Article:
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Released From Prison to a World Scarred by COVID

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Released From Prison to a World Scarred by COVID

Picture of Cassie M. Chew

This story was produced by Cassie Chew, a participant in the 2019 National Fellowship.

Her other stories include:

How COVID-19 Worsens the Housing Crunch for Returning Citizens

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Photo by Joshua Davis via Flickr
The Crime Report
Wednesday, December 30, 2020

Four hours after a federal judge ordered his immediate release from custody, on a Tuesday afternoon in April, Euka Wadlington said goodbye to prison life.

After his public defender broke the news and arranged his discharge from FCI Greenville, a medium security federal detention center about five hours south of Chicago, she picked him up at the gate and drove him north.

Euka Wadlington

With only a few hours to make plans for life on the outside, Wadlington had reached an uncle who agreed to give him a place to stay. Instead of serving a double life sentence he would all at once begin a life of freedom, after waking up behind bars every day for 21 years.

But “freedom” now also meant dealing with the pandemic that had completely remade the world he left behind.

Two weeks earlier, in an effort to curtail the spread of COVID-19, Illinois Gov. J.B. Pritzker issued an executive order requiring residents to stay in their homes. The order also mandated the closure of all non-essential businesses, and that included the agencies and organizations which provide the services returning citizens like Wadlington need.

Life on the outside was shaping up to look a lot like the one he left in prison.

“With the coronavirus and the way things are, it’s kind of like being released from one prison and put in another,” Wadlington said as he waited anxiously for the Department of Motor Vehicles to reopen so that he could get an ID card.

He was of course happy to note the difference.

“But at the same time, this is a better prison than that prison that I was detained in.”

From Custody to COVID

Still, other than requiring him to obey a 14-day quarantine, officials didn’t offer much guidance Wadlington and others released from custody during the public health crisis about how to transition back into their communities.

Where would they go to find housing? Where would they go to find work?

Where would they go for quarantine and medical care?

The lack of adequate answers underlines the still largely untold story of the pandemic’s impact on the justice system. In Illinois, the deadly threat posed by the coronavirus to individuals forced to live in close quarters with uncertain sanitation persuaded correctional institutions at state and local levels to release as many as 13,000 inmates imprisoned for nonviolent offenses from jails and prisons.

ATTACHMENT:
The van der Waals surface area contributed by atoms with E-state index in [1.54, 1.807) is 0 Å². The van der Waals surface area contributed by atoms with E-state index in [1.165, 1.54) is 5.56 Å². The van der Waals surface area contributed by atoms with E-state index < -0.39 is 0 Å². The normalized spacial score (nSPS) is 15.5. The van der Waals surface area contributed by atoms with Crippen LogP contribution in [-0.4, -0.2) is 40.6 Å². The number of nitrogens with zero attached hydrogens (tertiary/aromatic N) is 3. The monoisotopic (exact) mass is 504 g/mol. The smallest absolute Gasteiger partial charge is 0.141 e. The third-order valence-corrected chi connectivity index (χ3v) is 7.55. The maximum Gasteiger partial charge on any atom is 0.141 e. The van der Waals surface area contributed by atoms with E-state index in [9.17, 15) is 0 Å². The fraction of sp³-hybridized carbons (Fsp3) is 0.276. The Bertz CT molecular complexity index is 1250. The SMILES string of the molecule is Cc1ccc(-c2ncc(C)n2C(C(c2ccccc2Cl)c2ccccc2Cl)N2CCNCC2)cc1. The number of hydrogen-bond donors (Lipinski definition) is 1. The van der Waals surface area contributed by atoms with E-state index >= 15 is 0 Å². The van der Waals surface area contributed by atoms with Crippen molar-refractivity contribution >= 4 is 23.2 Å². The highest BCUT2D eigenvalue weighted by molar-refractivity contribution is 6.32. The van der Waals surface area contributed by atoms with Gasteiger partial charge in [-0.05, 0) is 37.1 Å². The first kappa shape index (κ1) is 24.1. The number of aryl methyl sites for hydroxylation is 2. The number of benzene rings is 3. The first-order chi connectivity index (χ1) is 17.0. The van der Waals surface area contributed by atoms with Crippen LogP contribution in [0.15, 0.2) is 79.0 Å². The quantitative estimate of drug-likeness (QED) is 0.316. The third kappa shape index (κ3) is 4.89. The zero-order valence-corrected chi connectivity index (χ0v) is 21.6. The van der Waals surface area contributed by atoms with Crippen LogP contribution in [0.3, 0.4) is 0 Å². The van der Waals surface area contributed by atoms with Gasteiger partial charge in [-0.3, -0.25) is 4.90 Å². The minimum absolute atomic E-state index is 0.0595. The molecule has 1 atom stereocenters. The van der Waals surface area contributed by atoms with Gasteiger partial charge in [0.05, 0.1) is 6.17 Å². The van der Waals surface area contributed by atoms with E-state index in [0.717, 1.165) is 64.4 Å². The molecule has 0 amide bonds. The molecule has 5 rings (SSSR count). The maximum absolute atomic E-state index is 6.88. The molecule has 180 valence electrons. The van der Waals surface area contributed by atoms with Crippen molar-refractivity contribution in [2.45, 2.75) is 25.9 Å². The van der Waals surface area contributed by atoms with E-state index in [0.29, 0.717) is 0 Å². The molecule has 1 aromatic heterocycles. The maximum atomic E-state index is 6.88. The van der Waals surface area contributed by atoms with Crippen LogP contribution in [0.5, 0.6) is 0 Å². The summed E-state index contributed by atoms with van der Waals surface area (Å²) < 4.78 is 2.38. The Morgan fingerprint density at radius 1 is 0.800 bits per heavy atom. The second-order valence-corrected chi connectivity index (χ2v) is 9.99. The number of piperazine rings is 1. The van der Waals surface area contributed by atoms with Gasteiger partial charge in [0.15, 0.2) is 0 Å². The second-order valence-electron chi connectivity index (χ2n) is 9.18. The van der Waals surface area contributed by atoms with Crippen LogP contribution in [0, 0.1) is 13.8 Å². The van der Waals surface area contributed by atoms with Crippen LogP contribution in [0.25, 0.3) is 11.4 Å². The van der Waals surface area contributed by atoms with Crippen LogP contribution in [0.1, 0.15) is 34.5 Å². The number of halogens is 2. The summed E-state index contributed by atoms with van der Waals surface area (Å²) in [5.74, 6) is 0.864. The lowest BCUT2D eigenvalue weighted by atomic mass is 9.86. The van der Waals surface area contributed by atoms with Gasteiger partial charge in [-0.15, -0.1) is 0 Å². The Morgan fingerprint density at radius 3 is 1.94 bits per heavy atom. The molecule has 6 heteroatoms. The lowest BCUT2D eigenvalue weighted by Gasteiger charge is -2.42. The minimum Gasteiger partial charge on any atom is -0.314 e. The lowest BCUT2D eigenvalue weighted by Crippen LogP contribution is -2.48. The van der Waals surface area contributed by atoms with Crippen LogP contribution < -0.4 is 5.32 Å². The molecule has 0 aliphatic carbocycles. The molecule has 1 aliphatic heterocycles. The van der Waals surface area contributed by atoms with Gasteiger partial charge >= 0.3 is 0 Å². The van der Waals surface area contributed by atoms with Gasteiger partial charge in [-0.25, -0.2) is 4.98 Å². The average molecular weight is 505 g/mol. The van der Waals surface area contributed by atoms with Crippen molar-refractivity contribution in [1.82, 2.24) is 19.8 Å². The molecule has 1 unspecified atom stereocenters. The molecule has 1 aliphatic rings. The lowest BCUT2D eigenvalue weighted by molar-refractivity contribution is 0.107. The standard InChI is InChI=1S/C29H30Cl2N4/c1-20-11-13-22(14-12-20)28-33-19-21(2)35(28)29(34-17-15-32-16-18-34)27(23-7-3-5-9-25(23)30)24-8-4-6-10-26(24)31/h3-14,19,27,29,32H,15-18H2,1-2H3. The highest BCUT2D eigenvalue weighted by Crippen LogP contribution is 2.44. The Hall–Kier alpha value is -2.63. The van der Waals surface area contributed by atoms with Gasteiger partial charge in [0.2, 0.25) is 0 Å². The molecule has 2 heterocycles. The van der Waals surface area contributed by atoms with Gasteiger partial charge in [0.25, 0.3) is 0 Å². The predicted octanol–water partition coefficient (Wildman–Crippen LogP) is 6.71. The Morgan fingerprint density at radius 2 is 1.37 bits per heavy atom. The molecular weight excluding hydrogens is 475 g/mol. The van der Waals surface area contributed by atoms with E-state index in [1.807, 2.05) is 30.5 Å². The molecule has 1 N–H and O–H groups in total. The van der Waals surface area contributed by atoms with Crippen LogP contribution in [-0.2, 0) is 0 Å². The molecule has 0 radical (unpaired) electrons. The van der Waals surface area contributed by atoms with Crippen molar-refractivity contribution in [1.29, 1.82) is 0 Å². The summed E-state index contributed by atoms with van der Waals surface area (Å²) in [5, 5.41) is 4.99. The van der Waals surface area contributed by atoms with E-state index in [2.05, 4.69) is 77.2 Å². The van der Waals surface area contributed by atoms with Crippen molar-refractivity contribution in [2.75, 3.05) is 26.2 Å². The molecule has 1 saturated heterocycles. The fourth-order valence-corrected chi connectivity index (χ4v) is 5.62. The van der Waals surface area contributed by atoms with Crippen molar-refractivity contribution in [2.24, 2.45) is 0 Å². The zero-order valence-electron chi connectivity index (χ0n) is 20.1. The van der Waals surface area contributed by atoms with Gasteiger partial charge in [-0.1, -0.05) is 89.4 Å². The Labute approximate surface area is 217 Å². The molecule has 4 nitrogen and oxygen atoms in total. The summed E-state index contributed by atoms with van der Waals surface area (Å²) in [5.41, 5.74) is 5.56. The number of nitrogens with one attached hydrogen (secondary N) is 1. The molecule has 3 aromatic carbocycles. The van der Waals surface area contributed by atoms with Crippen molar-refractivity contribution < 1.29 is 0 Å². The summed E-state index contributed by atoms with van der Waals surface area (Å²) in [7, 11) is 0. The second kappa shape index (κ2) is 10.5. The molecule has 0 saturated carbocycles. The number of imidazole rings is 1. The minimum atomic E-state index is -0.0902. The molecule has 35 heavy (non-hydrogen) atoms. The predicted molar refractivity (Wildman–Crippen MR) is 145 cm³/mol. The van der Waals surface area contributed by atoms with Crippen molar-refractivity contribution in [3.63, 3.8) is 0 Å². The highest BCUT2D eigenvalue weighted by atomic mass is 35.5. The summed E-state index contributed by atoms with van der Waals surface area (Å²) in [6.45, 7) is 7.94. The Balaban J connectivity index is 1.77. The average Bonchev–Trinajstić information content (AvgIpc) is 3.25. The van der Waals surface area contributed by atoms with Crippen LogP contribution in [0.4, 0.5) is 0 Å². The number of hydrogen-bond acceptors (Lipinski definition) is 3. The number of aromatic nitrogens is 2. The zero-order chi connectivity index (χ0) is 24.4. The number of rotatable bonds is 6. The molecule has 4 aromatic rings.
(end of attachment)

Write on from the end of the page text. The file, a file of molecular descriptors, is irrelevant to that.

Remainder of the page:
But while authorities scrambled to address the fact that correctional facilities quickly became a hot spot for infection, comparatively little attention has been paid to the challenges of successfully reintegrating into civilian life during a public health crisis.

Suspended Reentry Services

Those challenges are formidable. A Council of State Governments Justice Center survey found many reentry providers across the country reducing and suspending their services when they were most needed.

Researchers would later link people released from custody to COVID-19 outbreaks in the communities to which they returned.

“These efforts to release people from jail due to the pandemic are really forcing us to see the systemic gaps in reentry,” said Ahmadou Dramé, policy director for the Safer Foundation, which for almost five decades has operated as one of the leading reentry agencies in Chicago, serving people returning from federal institutions in Illinois as well as more than two dozen state correctional facilities and transition centers.

“Our justice system was built to lock people away. The system doesn’t do a good job with rehabilitation. It doesn’t do a good job of teaching self-sufficiency. And it doesn’t do a good job of facilitating the successful reentry of people back in society.

“And I mean it doesn’t do a good job of that during normal times—when there isn’t a pandemic going on.”

The odds of success for returning citizens already were long before economic uncertainty and reduced reentry services added to their burdens.

“Reentry is so hard because it requires individuals that are coming home from prison or jail to do everything correctly all the time, and oftentimes they are doing it on their own,” says Keesha Middlemass, a Howard University associate professor and author of “Convicted and Condemned: The Politics and Policies of Prisoner Reentry.

“But you’re now coming home in the era of COVID-19.”

Access to Care

Three weeks into the outbreak, when coronavirus testing was limited, Wadlington departed FCI Greenville with only a temperature check. When he got back to Chicago one of the first things he did was apply for Medicaid.

“They actually gave it to me,” he says. “That’s the starting point. So I do have medical insurance.”

He then made his way to a doctor’s office to confirm that he hadn’t contracted COVID-19.

At 54, Wadlington doesn’t consider his health to be the main challenge of his reentry. But he returns to the community diagnosed with hypertension, which he attributes on a daily diet of ramen noodles.

“I used to eat them like three and four packs at a time every day,” he says. “As far as health care, they say I have high blood pressure. It’s not real high, but it could jump because of my age.”

But many of his peers who have served lengthy prison sentences experience multiple chronic illnesses, substance abuse disorders, mental health challenges and unaddressed injuries while detained in correctional facilities that require care upon returning from incarceration.